Friday, June 15, 2012

A dying star points its gun gamma rays Sun

A star located 7,000 light years from Earth will generate a flow of poisonous gamma rays and is aim it seems that to our solar system, according to a team of physicists and astronomers. Within a few hundred thousand years, in short, as the clocks of cosmologists-Rayet star Wolf 104 (WR104), actually more of a binary system of two stars that revolve around a common center of gravity, will explode violently in a supernova
except it will not do since most huge stars, according to Peter Tut hill, a researcher at the School of Physics, University of Sydney (Australia), published this month in the important Astrophysical Journal work of several years leading a team of researchers.

WR104 has a very fast rotation, and massive stars that rotate at high speed, when they collapse in a supernova, rather than suddenly explode, throwing first a intense flux of gamma radiation by its two poles along its axis. According to Tut hill, the revolution axis of the WR104 points directly to the area of space through which pass our solar system in the Milky Way.
Wolf-Rayet star 104 has a mass 25 times greater than the sun and, like most of the bigger stars than ours, life is short and violent. For astronomers, the WR104 is a bomb with a short fuse.
The star is already dying, being ejected material and photos of Tut hill, taken over six years and placed in sequence, like a movie, show the beautiful spiral drawing in space, according to tour with his companion, leaving a trail of gas.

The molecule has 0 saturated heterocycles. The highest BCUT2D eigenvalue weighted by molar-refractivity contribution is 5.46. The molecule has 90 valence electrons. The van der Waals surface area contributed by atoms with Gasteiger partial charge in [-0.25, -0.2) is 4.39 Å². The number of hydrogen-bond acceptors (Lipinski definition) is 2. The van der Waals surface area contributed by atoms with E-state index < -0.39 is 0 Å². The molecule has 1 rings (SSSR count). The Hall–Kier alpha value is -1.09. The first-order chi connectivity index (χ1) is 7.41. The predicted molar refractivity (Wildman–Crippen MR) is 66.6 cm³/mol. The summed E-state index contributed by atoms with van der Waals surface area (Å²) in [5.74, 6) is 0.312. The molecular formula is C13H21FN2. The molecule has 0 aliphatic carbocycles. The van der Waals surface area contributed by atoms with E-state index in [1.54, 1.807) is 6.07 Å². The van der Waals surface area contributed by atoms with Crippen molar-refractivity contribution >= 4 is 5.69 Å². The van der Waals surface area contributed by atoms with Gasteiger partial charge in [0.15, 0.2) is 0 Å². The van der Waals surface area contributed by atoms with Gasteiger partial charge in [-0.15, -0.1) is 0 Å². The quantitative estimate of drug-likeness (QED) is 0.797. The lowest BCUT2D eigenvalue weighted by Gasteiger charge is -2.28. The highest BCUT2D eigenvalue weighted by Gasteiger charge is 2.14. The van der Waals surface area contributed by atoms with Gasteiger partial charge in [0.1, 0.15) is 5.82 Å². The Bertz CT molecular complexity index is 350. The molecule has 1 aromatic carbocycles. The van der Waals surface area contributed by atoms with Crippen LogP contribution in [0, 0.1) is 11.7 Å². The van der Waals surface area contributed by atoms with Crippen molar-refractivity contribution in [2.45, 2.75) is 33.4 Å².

Tut hill and his team worked for years with the optical observatory on Mauna Kea, Hawaii (USA), mainly on observations of infrared radiation, the spectrum associated with hot gas and dust around stars.
Adrian Mellot, an astrophysicist at the University of Kansas, and proposed five years ago that a stream of gamma rays that could reach Earth from a supernova about 450 million years could be the cause of extinction of most plant and animal species at the end of Silurian.
few seconds upon exposure to an intense beam of gamma rays from a nearby supernova, a few thousand light years is neighborhood to the astronomers may have caused, according Mellot, the immediate destruction of almost all the ozone layer. A few years, the Sun's ultraviolet radiation, atmospheric without the filter has a deadly effect on the chromosome of alive organisms.
Although not found further evidence of the coincidence of the great extinctions with supernova explosions within our galaxy, biologists agree that such events would have noticeable effects on living things.
Gamma-ray jets (Gamma Ray Bursts, GRB) were identified in the years sixty after several false alarms in the satellites military guarding nuclear weapons during the Cold War. According to astronomers and physicists, the sudden contraction of a dying star without enough mass to collapse into black hole, an emission of gamma rays whose energy, in seconds, is equivalent to all that has issued the Sun in his life.
Explosions with an energy as high as cosmologists have even strong enough to cause the birth of new solar systems in their neighborhood, compacting with interstellar gas and dust impact.
According to the calculation of astronomers, a supernova exploded in our 'neighborhood' of the Milky Way every 450,000 years on average, but not all explosions are preceded by a jet of gamma rays and much less towards the Earth.

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